He told me that Delta Fire used to have a reputation for not being cooperative when they were called out to help a neighboring city with a fire, so they stopped getting called. And grants and funding are often decided by how many fires a department gets called out to.
So that was another thing Jim changed — when Delta is called out to a fire, they do what they’re asked. Last year, Jim tells me, they responded to 23 fires. This year, by May they’d responded to 26. That means more departments were calling them out for mutual aid. And maybe if they can prove they’ve gone out to more fires, they can qualify for more grant money.
Jim is also working to get the team EMS certified. He told me that he was at one fire where someone died who might have lived if help had arrived sooner. This is one of the reasons keeping the fire department is so crucial, he tells me.
Jim also has worked to help solve arsons. He’s not an official investigator; he just notices things and takes the time to talk to people. He tells me his team responded to a fire in a field and he stopped to talk to some people who told him hay bales kept getting set on fire. He talked to more people and got a description of a truck seen near some of those fires. He gave that information to the sheriff.
When I asked him if there was a protocol for reporting arson, he shrugs. Sometimes people are busy, sometimes things get lost, and sometimes people just decide to not ask questions.
But Jim is noticing and he says he hopes to do a little more.
Jim also recruits volunteers. Before, he tells me, volunteer firefighting was a club and you couldn’t get in unless you were tight with the old boys. Now, Jim tries to make everyone feel welcome. In a small Midwestern town where histories run deep and grudges run deeper, he has to tell people to leave the personal stuff at home.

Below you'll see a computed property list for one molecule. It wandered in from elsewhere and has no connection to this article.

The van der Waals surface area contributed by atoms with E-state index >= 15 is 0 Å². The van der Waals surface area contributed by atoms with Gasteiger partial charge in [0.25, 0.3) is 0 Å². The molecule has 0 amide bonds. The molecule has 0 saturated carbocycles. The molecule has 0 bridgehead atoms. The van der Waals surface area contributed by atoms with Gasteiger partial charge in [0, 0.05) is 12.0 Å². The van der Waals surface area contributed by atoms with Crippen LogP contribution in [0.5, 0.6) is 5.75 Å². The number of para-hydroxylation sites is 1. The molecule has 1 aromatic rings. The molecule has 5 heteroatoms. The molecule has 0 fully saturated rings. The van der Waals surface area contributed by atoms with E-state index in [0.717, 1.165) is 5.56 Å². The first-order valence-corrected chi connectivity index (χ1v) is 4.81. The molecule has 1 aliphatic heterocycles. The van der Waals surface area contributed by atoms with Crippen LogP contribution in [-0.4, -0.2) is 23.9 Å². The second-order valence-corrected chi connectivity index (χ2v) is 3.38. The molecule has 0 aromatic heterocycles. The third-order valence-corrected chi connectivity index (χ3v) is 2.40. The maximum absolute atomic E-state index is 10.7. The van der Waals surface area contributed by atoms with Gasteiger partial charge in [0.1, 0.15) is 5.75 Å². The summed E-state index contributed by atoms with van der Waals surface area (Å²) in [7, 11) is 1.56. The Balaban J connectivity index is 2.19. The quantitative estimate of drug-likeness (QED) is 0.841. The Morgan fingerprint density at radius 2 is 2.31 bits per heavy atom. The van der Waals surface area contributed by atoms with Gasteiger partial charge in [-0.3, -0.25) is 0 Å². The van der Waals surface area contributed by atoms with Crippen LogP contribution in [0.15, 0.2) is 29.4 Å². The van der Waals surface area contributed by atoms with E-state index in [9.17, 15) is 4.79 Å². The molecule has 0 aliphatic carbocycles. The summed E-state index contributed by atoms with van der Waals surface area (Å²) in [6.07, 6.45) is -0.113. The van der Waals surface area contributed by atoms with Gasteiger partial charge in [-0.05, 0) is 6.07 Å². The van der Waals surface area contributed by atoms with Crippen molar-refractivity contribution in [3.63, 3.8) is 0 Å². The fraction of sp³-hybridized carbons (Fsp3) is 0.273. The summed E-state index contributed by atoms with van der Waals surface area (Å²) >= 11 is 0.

Jim loves Delta. He and his wife, Faye, started a “Forgotten Delta” Facebook page where people share memories and pictures. Jim wants to revitalize the downtown too, and maybe apply for a few grants. He also wants to rebuild the covered bridge and give people a reason to veer off the highway and come visit Delta. But, he says, some people don’t want to rebuild it because they don’t see it burn down all over again. But Jim tells me that’s the point. He’s not gonna let it burn.
When I look at the “Forgotten Delta” Facebook page, it’s clear how much residents love the town. If anyone talks bad about Dixie’s store (as one woman did in the comments) they shut it down.
Dixie began working at the store 61 years ago when her husband came home from filing his taxes and told her he had bought a store. She remembers everything that Delta has lost. And she tells me all the places that used to be — a bank, a church, a drug store.
At one point, when I’m sitting in Dixie’s store listening to her reminisce about the town. She references a tornado that blew through the town in 1984 and left it in ruins. “That’s the last time the newspapers cared about us,” she says. I tell her that’s the worst part of my job. But I’m here because I’m looking for a good story, and the revitalization of the fire department is a good story. “Jim’s worked hard,” she says.